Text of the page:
Taxpayers are being short-changed in the wake of massive funding cuts and a proposed council tax hike, it has been claimed.
Residents and councillors have reacted with anger after the county hall revealed plans to cut bus services and axe 2,500 posts at the same time as hiking council tax bills by more than £20.
Meanwhile, Hyndburn council chiefs have resisted government calls to introduce weekly bin collections, claiming the move would be unaffordable.
Independent in Hyndburn councillor Dave Parkins said residents were facing higher bills at the same time as cuts in vital services.
He said: “If we’re paying more will we be getting better services? Obviously not because they’re doing more for less. My opinion is the austerity from the coalition government shouldn’t be going this far.”
Marlene Haworth, Hyndburn’s Conservative spokesman for finance, claimed some of the cuts were unnecesary.
She said: “These cuts are really unfortunate. Half of them don’t need to be made as there are monies within councils.”
Hyndburn council leader Miles Parkinson has revealed spending on council services has been slashed by nearly a quarter since 2011 and said the local authority is still facing savings of £1m each year.
He added: “In the next couple of years we will be looking at 50 per cent reduction of what the council had to spend.
“It’s an achievement of the staff that even though we are shrinking as an organisation each year our productivity is increasing.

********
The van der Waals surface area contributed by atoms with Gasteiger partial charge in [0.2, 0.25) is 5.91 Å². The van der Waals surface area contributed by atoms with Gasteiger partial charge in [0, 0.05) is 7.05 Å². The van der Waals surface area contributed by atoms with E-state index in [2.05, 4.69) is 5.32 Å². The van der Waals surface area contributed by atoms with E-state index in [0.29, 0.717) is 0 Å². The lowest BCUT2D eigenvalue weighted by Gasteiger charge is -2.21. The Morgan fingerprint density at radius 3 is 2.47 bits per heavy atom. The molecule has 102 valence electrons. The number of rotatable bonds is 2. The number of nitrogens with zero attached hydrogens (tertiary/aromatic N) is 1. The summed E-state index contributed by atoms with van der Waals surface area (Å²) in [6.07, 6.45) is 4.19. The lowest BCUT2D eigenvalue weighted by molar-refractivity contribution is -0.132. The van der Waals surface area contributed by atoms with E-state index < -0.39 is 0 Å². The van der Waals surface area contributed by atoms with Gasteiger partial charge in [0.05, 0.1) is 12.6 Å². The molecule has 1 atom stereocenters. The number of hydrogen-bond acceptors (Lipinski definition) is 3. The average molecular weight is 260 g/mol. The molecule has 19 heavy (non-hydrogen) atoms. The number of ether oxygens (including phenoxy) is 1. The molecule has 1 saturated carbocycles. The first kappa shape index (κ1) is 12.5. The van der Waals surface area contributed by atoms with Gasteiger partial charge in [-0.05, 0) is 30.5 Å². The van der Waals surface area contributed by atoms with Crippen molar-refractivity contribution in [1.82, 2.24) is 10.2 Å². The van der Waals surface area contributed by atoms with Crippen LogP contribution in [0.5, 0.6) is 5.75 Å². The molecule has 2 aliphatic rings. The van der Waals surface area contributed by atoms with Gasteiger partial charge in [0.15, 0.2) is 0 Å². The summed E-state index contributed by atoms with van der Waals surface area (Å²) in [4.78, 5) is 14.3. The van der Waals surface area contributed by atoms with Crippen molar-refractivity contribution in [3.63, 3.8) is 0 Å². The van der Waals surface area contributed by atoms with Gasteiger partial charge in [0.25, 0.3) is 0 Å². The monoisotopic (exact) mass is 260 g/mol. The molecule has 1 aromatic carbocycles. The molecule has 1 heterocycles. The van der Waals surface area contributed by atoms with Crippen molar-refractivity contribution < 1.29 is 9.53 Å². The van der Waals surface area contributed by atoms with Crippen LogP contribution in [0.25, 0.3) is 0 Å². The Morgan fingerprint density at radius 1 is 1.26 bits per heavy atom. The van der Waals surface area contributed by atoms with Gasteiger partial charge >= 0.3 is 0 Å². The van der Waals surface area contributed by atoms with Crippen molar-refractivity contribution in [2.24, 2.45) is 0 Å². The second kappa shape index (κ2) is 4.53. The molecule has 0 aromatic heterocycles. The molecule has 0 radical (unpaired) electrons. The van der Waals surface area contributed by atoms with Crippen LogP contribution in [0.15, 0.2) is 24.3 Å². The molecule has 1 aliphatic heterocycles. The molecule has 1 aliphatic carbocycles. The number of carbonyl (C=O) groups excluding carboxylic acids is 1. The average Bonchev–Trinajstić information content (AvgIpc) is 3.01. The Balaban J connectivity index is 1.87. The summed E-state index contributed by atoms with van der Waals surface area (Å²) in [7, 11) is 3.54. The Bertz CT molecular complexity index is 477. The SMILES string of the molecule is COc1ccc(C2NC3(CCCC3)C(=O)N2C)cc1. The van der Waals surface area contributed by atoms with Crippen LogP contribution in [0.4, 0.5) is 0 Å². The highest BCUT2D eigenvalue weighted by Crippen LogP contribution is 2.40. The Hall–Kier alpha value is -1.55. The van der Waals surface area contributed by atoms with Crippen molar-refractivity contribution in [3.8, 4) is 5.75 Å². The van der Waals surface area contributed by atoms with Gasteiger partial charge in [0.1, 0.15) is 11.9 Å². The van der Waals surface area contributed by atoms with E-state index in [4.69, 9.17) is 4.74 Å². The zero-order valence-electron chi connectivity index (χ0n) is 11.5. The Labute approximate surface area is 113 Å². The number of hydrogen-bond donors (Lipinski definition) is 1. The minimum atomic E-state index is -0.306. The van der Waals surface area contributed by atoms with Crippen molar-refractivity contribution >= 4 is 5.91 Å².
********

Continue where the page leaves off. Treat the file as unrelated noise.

“Where I don’t want to see reductions are front line everyday services like refuse collection and parks and open spaces but there is an impact on them.”
Mark Brown, of the Campaign for Accrington Town Centre’s Heart, said the borough should return to weekly bin collections.
He said: “We generate that much rubbish it needs be collected weekly and to rule it out completely is folly.
“As to the bus cuts, again it’s just another nail in the coffin, if we’re cutting subsidies on routes through town centres and villages we’re shooting ourselves in the foot.”
Former pit worker Neil Colbridge, 77, from Accrington, agreed: “People are paying more for less and it’s only going to get worse in the future.”
Retired school caretaker Eddie Sharples, 72, from Accrington, was worried about the effect on future generations.
He said: “I feel sorry for the grandkids. It’s going to hit them very hard in the future and be very hard work for them.”